Games Dropbacks Passing NEP Passing NEP per Drop back Success Rate
Games 1-9 389 131.76 0.34 53%
Games 10-16 271 34.16 0.13 41%

To put some context to these numbers, that 0.13 Passing NEP per drop back would've ranked 15th among quarterbacks with 200-plus drop backs for the full season, while the 41% Success Rate (which measures what percentage of drop backs generated a positive NEP score) would've ranked 35th among the 37 qualifying passers, one spot behind Matt Cassel. Through the first nine games of the season, Brady ranked first among quarterbacks with 100-plus drop backs in Passing NEP per drop back and third in Success Rate.

Though the sample size of games without Edelman in 2014 was much smaller (a full game in Week 16 and half of a game in Week 17), there was a similar trend. Through 14 games, Brady had a 0.24 Passing NEP per drop back, and in the final game and a half actually posted a negative, at -0.11 per drop back.

The difference also shows through in Brady's raw stats. Over the last two seasons, in games Edelman plays, Brady's average stat line is 25.78 for 39.17 (a 65.82% completion rate) for 299.22 yards (7.79 yards per attempt), 2.43 touchdowns and 0.48 interceptions.

Without Edelman those numbers fall to 20.22 for 33.83 (a 59.66% completion rate) for 221 yards (6.5 yards per attempt) with 1.44 touchdowns and 0.56 interceptions. Any way you cut it, the difference is massive.

You might be thinking that the running game picks up the slack, or maybe a difficult schedule skews these numbers (the Patriots did, after all, have to play the vaunted Denver defense in a game without Edelman). But if we look at the numbers for the overall offense, even when adjusted for strength of schedule, we see a huge difference.

Impact on the Offense as a Whole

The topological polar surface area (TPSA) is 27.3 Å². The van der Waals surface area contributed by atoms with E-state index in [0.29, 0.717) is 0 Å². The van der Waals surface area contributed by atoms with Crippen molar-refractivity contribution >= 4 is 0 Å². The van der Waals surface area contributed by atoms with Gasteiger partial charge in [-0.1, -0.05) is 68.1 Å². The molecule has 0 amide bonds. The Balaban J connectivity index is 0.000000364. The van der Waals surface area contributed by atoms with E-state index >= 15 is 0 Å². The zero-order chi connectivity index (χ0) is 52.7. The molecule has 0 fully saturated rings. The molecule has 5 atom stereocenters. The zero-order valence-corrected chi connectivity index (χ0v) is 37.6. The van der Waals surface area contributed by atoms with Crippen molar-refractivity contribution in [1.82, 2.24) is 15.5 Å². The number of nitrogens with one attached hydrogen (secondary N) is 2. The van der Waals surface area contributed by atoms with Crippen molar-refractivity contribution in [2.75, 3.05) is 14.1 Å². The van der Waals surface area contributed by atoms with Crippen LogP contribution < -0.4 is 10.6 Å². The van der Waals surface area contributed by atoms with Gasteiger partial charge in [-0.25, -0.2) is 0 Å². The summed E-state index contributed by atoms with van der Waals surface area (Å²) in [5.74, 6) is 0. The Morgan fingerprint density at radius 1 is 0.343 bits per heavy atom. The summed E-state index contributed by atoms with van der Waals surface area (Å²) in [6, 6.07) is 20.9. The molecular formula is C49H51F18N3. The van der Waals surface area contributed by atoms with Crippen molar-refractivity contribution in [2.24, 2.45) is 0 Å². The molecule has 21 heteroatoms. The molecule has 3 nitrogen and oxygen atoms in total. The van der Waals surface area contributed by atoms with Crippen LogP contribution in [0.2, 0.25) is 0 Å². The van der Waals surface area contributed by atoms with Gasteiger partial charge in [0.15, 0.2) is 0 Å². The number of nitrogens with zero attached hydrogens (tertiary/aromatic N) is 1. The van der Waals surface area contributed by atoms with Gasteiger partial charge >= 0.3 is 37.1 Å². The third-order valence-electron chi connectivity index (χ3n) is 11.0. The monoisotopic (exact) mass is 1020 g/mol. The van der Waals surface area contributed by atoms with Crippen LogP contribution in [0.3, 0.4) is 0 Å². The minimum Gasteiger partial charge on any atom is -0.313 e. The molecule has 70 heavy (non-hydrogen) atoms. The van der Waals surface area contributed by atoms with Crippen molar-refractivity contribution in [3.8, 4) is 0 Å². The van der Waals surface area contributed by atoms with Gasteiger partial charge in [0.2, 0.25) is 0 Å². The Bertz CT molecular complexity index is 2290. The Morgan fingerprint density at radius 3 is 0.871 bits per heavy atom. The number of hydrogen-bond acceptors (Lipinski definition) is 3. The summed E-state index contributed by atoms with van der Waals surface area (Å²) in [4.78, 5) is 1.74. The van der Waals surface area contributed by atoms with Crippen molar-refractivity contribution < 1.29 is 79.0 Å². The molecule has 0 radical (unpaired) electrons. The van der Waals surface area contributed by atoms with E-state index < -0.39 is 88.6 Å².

We've seen now just how much better Brady performs when Edelman is on the field, but let's look at the overall numbers for the Patriots' offense. Here we're looking at the numbers through the first nine games and the numbers by season's end, not simply the Weeks 10-17 split.

Week Adjusted NEP/P Adjusted Passing NEP/P Adjusted Rushing NEP/P  
Week 10 0.21 (1st) 0.31 (3rd) 0.11 (2nd)
Week 17 0.15 (3rd) 0.24 (5th) 0.02 (10th)

Keep in mind, these numbers are per-play and are also adjusted for strength of schedule.

The drop-off is huge. While the rushing numbers are likely impacted by Dion Lewis's injury, that's a big difference in Adjusted Passing NEP per play.

The effect at the end of 2014 was similar, with the Patriots' schedule-adjusted NEP per play falling from 0.15 (3rd in the league) to 0.13 (4th in the league) and the Passing NEP per play going from 0.26 (3rd in the league) to 0.20 (5th in the league) in only two weeks without Edelman.

Edelman doesn't fit the mold when you think of the typical high-impact receivers in the league. He doesn't have the conventional skill set, and he doesn't play a conventional role. But the Patriots aren't a conventional team and don't run a conventional offense. He produces very well in the offense, and his presence is a huge boon for Brady's performance, as well as the performance of the offense as a whole.

He seemed to be back to 100 percent last week against the Chiefs, and that makes the Patriots far more dangerous as Super Bowl contenders than they would be without him.